After the successful party concludes and Mindy happily leaves with Billy, Tyra finds herself in tears, wondering to her mother why she can’t just want what Mindy wants. She wonders why she feels she has to do more, especially when more requires the academic struggles she’s been going through. She just received her new SAT score, increasing by 100 points, but figuring she needed at least another 100 to get her score where it needed to be. Every day, it looks like her chances of getting into college are slimmer, yet that’s what she truly wants. If only she could just want what Mindy wants—to settle down with a local Billy Riggins-type and be content.

Tyra’s mother comes through with some wise words for the first time in a while—a welcome change. Instead of telling her to hold onto any man with money to provide for her, she informs Tyra that Mindy, bless her heart, has never surprised her. But Tyra surprises her every day with her ambitions and drive. She doesn’t know what the future holds, but she knows that there’s something special out there for her younger daughter. Particularly this season, Angela has too often been a negative influence on Tyra, merely providing shallow advice, encouraging her daughter to settle. While I find the turnaround a little jarring, it felt good to see Angela being so perceptive, revealing, and even a little vulnerable (but in a strong way, if that makes sense). The scene also feels like a goodbye scene. The two know that some big changes could be happening—good ones, but changes that will be difficult to deal with. But Angela is proud of Tyra and shows here that she wants what’s best for her daughter, even if it means letting go of her.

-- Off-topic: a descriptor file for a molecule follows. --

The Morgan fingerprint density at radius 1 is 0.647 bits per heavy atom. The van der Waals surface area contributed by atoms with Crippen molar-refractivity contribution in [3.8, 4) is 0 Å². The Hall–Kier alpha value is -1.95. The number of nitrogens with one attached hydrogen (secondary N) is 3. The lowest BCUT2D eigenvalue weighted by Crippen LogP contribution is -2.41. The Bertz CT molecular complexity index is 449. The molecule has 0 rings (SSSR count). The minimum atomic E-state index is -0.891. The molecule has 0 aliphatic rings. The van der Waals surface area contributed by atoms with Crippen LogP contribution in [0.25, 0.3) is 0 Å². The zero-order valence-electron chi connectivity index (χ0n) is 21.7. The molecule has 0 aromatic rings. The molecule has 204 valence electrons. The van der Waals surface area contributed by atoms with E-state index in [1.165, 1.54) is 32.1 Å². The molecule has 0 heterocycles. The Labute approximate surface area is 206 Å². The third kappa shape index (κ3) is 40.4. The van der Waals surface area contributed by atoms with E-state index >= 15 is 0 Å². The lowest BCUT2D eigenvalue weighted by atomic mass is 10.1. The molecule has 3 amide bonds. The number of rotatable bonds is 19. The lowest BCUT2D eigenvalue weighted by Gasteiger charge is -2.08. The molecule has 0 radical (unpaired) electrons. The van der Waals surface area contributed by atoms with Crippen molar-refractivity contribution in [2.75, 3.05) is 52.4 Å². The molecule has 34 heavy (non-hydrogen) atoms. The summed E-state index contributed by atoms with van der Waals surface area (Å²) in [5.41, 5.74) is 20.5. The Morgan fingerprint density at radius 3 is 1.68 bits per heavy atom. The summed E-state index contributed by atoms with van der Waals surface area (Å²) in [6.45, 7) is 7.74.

Buddy, on the other hand, just wants to get his daughter back. Since her father lost all of her college fund, Lyla’s lost motivation. She drinks more than usual, skips school, and is generally uninterested in what the future now holds for her. A desperate Buddy approaches Tim, asking what he needs to do to win Lyla back, to which the Older, Wiser Tim (debuting last week) says that Lyla just needs some time right now. Truth is, Tim’s not even entirely convinced of that himself. Lyla’s been taking time, but she doesn’t seem to be getting any better. I imagine it’s a temptation for the writers to allow the Older, Wiser Tim to have all the right answers to his girlfriend’s issues, but Friday Night Lights allows him to stumble a little as well. He brings Lyla to the church that her and her family first attended in an attempt to somehow help. How is that supposed to help Lyla’s situation? I have no idea, and I don’t know if Tim does either. He’s just trying anything at this point. He finally has a heart-to-heart with her after the team’s Friday night victory (he chooses not to attend any parties that evening, again giving off the Older, Wiser Tim vibe; he’s been there, done that). I mentioned last week that Lyla still has options for college. She’s a great student, and there are a plethora of scholarships available. Tim echoes these sentiments, assuring his girlfriend that they’ll figure something out to get her to Vanderbilt, and if not, he and San Antonio State would love to have her.